Each year, I try and improve the site, and also try to find a new an hopefully creative and fun way to countdown to the unveiling of the year’s BAM Awards. Last year, I posted most of the BAM Nominee and winner lists (Any omissions will be fixed this year). However, when I picked Django Unchained as the Best Picture of 2012 I then realized I had recent winner with no write-ups. I soon corrected that by translating a post and writing a series of my own. The thought was all films honored as Best Picture should have at least one piece dedicated to them. So I will through the month of December be posting write-ups on past winners.
NOTE: I have skipped the 1999 Best Picture in this retrospective because I covered it earlier in this post.
In the history of the BAM Awards Titus has taken on a rather important place. Prior to the year 2000 I was even looser with release dates than I am now. With this film, my renting and viewing it after a very limited release in late-December 1999; I had to create some kind of eligibility rule, especially considering how much I liked it.
Here’s my post that explains the rule in detail:
Below you will find a paragraph which was prepared for the Best Films of the Decade list:
This is the over-looked film of Julie Taymor’s cinematic career thus far and it was here debut. It was an emphatic statement of style and vision but it also combined with substance to reinvent Shakespeare’s most violent tale with verve and surrealistic panache. The ensemble, headed by Anthony Hopkins and Jessica Lange, is brilliant and not overly-stagey even dealing with such cumbersome dialogue. The film is visually stunning and engulfing.
All this is true. What’s further true is that Taymor adds a bit of surrealism to the tale not only with the hallucinogenic interludes that appear on occasion, once to try and convince us Titus is mad but also through the opening of the film. An opening which introduces us not only to the character of Lucius, played very aptly by Osheen Jones, but also to the mix of modern technology, furniture and settings that will be mixed into this film. We see a child epitomizing with action figures and ketchup the kind of over-the-top violence that will be the reality of this tale, a reality he is put into. A reality he is a mute witness to for approximately an hour of the nearly three that the film runs.
All that is well and good but some of you may be asking why this film didn’t make the final cut. It was based on a technicality. The technicality is this. Titus was released by Fox in New York and Los Angeles on December 25th, 1999 in order to qualify for that year’s Academy Awards. It was resoundingly ignored. It’s wide release to general consumption and an equally absent public audience was in January of 2000. Upon double-checking the release date on the IMDb app on an iPhone I proceeded to re-screen the film to confirm inclusion on the best of the decade list. It fit. Then before publishing a trip to the IMDb proper showed all release dates.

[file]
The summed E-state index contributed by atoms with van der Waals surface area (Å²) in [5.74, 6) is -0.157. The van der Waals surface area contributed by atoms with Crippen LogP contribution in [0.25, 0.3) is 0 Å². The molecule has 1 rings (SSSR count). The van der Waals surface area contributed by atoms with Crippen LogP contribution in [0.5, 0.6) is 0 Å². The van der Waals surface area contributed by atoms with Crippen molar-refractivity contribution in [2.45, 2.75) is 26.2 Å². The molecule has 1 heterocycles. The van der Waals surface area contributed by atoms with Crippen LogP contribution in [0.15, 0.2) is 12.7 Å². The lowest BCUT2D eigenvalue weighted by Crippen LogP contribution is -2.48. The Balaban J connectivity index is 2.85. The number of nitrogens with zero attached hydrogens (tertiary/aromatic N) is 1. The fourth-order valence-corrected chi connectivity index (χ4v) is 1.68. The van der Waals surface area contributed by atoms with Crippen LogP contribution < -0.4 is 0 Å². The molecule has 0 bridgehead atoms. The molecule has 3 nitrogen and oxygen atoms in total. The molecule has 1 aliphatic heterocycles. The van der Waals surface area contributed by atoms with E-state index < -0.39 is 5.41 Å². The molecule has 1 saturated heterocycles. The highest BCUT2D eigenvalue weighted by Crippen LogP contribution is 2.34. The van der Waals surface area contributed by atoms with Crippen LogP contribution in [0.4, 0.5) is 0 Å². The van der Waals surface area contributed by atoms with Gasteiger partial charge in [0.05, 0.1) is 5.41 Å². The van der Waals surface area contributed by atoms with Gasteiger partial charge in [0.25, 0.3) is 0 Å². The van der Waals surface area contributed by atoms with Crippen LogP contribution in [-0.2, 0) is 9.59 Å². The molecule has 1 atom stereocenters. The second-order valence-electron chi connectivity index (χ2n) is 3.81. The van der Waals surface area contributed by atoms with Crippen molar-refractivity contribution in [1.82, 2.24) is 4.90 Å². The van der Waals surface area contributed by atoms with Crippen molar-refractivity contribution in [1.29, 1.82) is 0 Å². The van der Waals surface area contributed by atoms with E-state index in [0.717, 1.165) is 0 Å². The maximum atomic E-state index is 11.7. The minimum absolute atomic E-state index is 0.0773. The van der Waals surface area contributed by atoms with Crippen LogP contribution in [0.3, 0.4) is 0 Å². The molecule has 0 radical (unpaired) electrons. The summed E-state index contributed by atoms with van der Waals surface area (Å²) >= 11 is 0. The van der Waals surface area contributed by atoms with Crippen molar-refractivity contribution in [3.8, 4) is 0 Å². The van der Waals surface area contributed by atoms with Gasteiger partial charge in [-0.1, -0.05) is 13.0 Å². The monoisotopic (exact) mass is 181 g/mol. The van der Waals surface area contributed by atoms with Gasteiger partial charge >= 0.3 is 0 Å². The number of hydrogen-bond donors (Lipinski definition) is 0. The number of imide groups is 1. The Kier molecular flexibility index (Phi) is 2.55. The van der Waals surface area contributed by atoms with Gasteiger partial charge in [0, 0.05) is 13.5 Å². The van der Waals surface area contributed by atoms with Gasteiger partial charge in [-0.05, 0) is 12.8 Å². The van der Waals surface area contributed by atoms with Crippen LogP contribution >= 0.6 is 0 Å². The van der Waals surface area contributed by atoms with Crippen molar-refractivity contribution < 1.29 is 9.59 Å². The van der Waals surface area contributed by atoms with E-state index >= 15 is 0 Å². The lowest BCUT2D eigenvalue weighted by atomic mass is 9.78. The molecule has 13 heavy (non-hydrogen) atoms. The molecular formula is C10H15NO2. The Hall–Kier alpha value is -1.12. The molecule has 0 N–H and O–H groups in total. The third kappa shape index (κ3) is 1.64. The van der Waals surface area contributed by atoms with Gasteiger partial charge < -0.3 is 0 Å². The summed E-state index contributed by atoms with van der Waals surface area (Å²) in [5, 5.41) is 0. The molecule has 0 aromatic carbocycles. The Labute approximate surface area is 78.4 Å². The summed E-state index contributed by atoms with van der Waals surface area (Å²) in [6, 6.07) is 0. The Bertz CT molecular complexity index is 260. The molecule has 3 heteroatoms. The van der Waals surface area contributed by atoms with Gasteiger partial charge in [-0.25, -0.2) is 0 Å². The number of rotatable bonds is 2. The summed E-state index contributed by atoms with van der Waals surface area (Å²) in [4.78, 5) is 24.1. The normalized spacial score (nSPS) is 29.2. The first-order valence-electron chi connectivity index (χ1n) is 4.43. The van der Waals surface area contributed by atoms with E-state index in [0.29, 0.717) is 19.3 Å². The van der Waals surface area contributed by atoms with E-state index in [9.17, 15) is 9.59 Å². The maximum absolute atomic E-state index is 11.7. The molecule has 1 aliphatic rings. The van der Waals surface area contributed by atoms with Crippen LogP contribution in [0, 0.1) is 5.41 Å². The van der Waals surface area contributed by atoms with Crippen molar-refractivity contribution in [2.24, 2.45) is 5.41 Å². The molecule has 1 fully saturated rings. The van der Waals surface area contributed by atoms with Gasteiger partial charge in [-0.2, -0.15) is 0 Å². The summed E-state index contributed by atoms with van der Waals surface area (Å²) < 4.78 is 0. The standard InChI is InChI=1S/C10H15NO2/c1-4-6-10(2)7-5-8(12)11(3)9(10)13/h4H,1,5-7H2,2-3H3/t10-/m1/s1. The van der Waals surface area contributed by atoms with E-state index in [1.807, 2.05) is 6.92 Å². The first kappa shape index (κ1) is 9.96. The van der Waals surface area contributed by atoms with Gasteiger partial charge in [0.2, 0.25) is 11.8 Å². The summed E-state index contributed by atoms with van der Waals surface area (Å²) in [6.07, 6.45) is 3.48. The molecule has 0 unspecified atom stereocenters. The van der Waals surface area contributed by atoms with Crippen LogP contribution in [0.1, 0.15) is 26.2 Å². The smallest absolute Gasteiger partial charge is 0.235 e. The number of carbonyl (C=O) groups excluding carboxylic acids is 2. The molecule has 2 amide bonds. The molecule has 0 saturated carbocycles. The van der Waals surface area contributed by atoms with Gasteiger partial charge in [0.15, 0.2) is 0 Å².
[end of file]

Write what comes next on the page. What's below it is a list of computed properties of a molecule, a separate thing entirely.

Based on the wide release date it was the best of the year in 2000 but due to its actual release date not on the best of the decade list. Therein lies the problem. The good films get sat on until the end of the year and those not able to attend special advance screenings are left with many a film in a no man’s land.
Recently, there had been a reticence on my part to allow films from the prior year entry into award consideration, which punished The Reader. While it seems difficult to consider Titus a film of the aughts because that is a much bigger threshold to tread over I will no longer be disqualifying end of year releases from consideration in the next year. It’s only fair. While Titus can be denied a place in this decade passed it will always be a standout of year 2000 to me.
Going back to the film more than the business and politics of release dates, which I may come back to in a separate post at some point. Since I’ve completed my formal education I’ve not successfully picked up a Shakespeare text without first viewing an adaptation. While painstaking and pedantic, the formalized, syllabus-based approach slows it down and structures it such that I can better absorb the text off the page.
However, I’ve found that viewing a representation of it on film, no matter how modernized, breaks that barrier down. This film was the first that showed me that and it was while I was still in school. That fact has re-proven itself with Coriolanus and with yet another Romeo and Juliet adaptation recently. One task I may want to partake in next year is viewing more of these modernizations, including also reading A Winter’s Tale, which I’ve started many times.
If there’s a bit of youthfulness about this choice its my connecting to one of Shakespeare’s early works, as presented in this film. Titus, like my first Best Picture selection, influenced me, but for far longer than that title did.
Technicalities and rallying cries aside Titus remains a film I’m very fond of and a testament to the power of film to introduce the uninitiated to Shakespearean works.